DermNet NZ

Facts about the skin from DermNet New Zealand Trust. Topic index: A B C D E F G H I J K L M N O P Q R S T U V W X Y Z

Leg dermatitis

Learning objectives
Venous dermatitis
Asteatotic dermatitis
Differential diagnosis

Learning objectives


Dermatitis exclusively or predominantly affecting legs may be due to:

Venous stasis

Normally during walking the leg muscles pump blood upwards and valves in the veins prevent pooling. Deep venous thrombosis or varicose veins may damage the valves resulting in oedema, particularly after prolonged standing and during hot weather.

Dermatitis due to venous disease (also known as ‘stasis eczema’ and ‘gravitational dermatitis’) can arise as discrete patches or affect the leg circumferentially. The affected skin is red and scaly, and may ooze, crust and crack. It is frequently itchy. Irregular haemosiderin pigmentation is usually present.

Common complications include:

Venous eczema Venous eczema Varicose eczema
Venous eczema

Varicose veins

Varicose eczema is a variant of nummular dermatitis in which discrete patches of dermatitis overlie varicose leg veins.

Varicose eczema Venous eczema
Varicose eczema

Asteatotic eczema

Ateatotic eczema presents as dry discoid eczema and is found most often on one or both lower limbs. Eczema craquelé refers to ‘crazy paving’ appearance.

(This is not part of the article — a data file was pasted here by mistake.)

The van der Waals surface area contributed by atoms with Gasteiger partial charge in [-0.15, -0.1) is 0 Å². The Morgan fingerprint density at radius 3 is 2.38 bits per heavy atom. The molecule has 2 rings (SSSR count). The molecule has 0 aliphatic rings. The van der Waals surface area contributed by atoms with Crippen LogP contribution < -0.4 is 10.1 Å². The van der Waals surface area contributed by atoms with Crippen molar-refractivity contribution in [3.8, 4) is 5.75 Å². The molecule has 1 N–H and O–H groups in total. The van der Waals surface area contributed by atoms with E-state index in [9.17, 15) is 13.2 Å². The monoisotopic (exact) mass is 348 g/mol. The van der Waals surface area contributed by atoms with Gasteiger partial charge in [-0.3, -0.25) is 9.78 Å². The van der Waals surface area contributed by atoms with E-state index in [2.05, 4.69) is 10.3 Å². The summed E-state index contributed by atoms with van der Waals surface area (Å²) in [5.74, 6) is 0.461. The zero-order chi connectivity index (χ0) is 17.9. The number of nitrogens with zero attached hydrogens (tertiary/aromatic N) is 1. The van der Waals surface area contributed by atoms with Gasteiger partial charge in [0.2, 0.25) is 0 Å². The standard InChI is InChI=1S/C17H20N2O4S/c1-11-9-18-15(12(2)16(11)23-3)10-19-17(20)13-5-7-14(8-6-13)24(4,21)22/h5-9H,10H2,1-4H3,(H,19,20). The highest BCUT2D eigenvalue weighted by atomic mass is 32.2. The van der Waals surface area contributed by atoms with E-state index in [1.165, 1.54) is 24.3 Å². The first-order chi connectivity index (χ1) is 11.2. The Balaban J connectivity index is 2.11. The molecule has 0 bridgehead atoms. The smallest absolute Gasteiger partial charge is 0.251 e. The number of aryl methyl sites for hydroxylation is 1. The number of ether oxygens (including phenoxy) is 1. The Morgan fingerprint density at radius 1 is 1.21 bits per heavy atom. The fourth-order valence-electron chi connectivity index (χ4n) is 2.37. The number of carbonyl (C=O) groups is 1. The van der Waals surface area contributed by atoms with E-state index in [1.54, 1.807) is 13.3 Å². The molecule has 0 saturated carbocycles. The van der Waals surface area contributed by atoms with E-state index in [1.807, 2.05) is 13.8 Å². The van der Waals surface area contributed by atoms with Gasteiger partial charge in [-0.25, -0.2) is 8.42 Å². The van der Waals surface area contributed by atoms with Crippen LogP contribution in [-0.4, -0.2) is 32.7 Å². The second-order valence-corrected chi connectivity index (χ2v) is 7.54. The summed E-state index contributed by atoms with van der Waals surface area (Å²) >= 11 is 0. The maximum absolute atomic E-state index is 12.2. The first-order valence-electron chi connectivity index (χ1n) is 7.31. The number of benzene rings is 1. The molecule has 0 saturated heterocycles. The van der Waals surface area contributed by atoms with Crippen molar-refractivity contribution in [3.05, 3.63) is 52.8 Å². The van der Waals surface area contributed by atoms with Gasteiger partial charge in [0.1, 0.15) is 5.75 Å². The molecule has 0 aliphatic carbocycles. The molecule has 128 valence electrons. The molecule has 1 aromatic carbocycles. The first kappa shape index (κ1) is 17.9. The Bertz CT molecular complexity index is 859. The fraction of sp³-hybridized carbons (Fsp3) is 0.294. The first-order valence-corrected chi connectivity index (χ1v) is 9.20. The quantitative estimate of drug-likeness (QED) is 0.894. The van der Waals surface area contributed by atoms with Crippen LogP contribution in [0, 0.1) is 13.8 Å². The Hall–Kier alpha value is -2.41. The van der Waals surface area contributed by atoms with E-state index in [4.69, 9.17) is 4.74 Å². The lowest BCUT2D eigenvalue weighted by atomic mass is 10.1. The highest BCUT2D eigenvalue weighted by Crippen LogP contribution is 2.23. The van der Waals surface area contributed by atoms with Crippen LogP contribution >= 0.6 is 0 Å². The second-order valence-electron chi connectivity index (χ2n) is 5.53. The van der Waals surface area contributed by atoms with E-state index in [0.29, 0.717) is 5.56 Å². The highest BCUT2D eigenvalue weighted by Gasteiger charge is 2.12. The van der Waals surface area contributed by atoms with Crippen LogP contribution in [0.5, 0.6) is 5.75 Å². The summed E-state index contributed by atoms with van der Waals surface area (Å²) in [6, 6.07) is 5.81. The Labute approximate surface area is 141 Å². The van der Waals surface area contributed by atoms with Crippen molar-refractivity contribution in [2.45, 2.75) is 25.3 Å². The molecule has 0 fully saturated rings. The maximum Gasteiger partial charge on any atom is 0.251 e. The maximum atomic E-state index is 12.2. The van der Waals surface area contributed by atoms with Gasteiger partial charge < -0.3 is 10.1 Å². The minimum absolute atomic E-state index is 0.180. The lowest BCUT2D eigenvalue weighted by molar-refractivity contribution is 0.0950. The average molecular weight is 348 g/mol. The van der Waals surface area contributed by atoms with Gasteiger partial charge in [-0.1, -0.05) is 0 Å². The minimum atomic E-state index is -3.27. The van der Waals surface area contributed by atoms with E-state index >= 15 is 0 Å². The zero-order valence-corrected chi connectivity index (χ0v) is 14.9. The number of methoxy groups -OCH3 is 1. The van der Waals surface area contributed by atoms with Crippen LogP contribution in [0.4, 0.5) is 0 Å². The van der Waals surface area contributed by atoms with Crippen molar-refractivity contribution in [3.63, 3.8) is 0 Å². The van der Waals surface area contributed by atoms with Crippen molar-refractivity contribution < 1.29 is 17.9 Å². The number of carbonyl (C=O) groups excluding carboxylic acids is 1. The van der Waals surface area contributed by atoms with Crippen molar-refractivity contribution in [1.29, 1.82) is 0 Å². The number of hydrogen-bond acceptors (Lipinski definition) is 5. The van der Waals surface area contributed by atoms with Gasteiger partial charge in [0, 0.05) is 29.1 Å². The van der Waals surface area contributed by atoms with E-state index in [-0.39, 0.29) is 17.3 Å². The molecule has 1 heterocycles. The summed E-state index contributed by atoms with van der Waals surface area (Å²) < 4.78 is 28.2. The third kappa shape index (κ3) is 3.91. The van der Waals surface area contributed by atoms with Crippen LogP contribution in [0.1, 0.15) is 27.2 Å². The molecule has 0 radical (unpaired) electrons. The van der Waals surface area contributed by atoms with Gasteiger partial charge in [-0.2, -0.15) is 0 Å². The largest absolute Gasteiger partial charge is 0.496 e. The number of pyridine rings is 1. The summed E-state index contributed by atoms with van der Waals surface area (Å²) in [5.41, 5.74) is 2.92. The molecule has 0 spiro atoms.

Asteatotic eczema Asteatotic eczema Asteatotic eczema
Asteatotic eczema

Differential diagnosis

Psoriasis is the most common skin condition that may be confused with dermatitis on the lower legs. Other conditions to be considered in this site include:


Advise the patient to reduce swelling:

Management of the dermatitis requires wet dressings for acute blistering; emollients, especially if there is eczema craquelé; intermittent topical steroids; and oral antibiotics.

Seek the opinion of a vascular surgeon regarding value of eradicating varicose veins.


Describe the selection and use of compression hosiery.


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Author: Hon Assoc Prof Amanda Oakley

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